RYEDALE District Council has approved a contribution of up to £320,000 towards the Malton, Norton and Old Malton Flood Alleviation Scheme (MNOMFAS).

Councillors agreed to the contribution, at a meeting of the authority’s full council last Thursday while also investigating the cost of buying three electrically-powered pumps at an additional cost.

MNOMFAS has been developed by North Yorkshire County Council, the lead flooding authority, with other agencies, including the Environment Agency. The whole scheme is costed at about £1.6 million - down from the previous estimate of £3 million.

The scheme will include bespoke property-level protections, planting to improve drainage and reduce the volume of water entering the combined sewer, capital improvements to Riggs Road drain in Old Malton, improvements to flood warning procedures, the construction of chambers to house temporary pumps, and control of surface and groundwater “flowpaths” along with a rain garden in Castlegate.

Cllr Lindsay Burr said it had taken years of hard work by councillors and officers to get to this stage.

“We need members to support what is on offer and work with this plan which will be great for the residents of Malton, Norton and Old Malton who are affected by flooding.

Cllr Simon Thackray, said that while he supported the scheme, he was concerned about the negative impact on the health of residents of Castlegate and Chandler’s Wharf in Malton due to diesel powered temporary pumps.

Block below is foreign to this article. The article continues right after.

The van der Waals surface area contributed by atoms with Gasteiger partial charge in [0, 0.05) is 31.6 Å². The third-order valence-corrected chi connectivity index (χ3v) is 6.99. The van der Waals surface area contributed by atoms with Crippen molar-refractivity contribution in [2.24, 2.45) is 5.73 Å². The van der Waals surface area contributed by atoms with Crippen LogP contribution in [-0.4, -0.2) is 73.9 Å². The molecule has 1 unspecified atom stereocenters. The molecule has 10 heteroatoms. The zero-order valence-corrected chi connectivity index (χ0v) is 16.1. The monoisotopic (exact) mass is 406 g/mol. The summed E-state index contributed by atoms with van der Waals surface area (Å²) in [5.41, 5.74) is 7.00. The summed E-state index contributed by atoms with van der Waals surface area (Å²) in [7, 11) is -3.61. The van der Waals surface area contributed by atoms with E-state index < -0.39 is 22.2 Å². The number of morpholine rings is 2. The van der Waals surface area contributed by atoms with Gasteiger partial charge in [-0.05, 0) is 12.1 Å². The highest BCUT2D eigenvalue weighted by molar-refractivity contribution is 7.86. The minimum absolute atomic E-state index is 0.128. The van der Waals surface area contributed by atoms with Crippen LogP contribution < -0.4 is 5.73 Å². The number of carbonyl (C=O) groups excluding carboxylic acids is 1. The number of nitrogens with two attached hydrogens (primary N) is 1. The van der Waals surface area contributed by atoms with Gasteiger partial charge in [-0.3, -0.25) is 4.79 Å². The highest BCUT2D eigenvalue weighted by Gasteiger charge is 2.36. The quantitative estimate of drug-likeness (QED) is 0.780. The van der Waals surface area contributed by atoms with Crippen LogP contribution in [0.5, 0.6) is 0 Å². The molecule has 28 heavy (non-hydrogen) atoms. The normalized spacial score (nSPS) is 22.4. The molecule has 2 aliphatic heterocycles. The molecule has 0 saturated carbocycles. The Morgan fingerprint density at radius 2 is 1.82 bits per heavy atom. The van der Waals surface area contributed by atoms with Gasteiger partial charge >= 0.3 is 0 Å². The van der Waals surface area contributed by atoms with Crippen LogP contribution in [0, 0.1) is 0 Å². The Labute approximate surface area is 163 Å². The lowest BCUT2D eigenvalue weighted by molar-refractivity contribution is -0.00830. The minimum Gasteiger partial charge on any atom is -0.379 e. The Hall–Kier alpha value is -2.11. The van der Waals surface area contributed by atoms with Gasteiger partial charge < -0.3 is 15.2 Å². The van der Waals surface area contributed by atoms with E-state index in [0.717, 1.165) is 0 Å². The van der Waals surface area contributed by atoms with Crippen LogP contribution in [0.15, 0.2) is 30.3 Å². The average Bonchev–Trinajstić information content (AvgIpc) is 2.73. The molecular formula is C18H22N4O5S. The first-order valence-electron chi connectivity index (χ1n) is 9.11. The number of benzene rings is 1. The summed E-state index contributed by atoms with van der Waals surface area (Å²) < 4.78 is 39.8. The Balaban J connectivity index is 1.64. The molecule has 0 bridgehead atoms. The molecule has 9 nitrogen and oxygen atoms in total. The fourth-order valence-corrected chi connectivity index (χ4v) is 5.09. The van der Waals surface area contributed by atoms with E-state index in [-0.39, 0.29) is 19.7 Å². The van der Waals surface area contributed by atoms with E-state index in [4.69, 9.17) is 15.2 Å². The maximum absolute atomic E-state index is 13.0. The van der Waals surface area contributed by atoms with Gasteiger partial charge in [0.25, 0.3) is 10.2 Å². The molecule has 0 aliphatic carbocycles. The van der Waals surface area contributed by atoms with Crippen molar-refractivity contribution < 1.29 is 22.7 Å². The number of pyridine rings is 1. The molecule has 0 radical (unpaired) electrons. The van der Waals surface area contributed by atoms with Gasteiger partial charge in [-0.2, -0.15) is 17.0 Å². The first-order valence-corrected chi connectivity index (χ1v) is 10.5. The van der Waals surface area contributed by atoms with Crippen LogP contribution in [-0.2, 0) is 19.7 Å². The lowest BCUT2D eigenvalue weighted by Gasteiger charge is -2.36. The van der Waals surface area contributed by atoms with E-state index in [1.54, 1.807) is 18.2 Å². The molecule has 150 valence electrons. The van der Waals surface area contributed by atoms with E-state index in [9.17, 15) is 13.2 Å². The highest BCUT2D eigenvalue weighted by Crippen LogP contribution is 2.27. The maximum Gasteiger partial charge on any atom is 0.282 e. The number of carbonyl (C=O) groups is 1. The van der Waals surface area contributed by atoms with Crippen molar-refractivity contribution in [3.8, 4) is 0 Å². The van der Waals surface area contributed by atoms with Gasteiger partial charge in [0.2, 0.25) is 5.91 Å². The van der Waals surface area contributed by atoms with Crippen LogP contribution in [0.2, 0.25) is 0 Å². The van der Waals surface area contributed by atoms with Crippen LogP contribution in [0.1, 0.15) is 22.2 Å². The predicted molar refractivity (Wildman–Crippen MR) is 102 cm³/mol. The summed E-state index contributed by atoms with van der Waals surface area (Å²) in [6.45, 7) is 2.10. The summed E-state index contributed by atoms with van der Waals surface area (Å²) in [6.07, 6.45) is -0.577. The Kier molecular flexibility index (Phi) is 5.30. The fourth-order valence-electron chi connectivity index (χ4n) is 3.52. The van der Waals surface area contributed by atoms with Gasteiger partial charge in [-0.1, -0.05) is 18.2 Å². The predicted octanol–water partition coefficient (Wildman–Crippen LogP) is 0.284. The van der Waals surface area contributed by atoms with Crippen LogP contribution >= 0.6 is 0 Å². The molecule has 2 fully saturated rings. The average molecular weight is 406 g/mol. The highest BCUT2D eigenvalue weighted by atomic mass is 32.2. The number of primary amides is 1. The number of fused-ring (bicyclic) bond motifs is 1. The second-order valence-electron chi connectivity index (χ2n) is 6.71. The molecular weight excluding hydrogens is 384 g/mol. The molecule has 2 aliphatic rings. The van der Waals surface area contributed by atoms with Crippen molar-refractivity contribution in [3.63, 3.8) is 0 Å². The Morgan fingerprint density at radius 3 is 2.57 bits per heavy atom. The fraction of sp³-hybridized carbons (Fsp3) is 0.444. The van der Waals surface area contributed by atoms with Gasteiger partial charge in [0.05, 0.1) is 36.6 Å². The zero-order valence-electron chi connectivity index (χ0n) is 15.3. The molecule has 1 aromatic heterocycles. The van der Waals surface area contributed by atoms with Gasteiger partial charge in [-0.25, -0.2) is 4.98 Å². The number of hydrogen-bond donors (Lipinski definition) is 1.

“It is unacceptable, in my opinion, for this council to approve a flood alleviation scheme that will, by failing to take into account important known facts, introduce a source of dangerous air pollution to Malton that will damage the health of the public and result in the council breaching air quality law.”

Cllr Keane Duncan, leader of the council, said they had come a long to get to the current scheme.

“A lot of work has gone into this scheme which will be of significant benefit to those people who are still suffering from the impact of flooding,” he added.

“It is encouraging that this scheme is working towards becoming a reality and I am proud of the partnership work which has gone into it.

Cllr Keane said that while he supported the idea of electric pumps, the costs needed to be investigated before a final decision was made.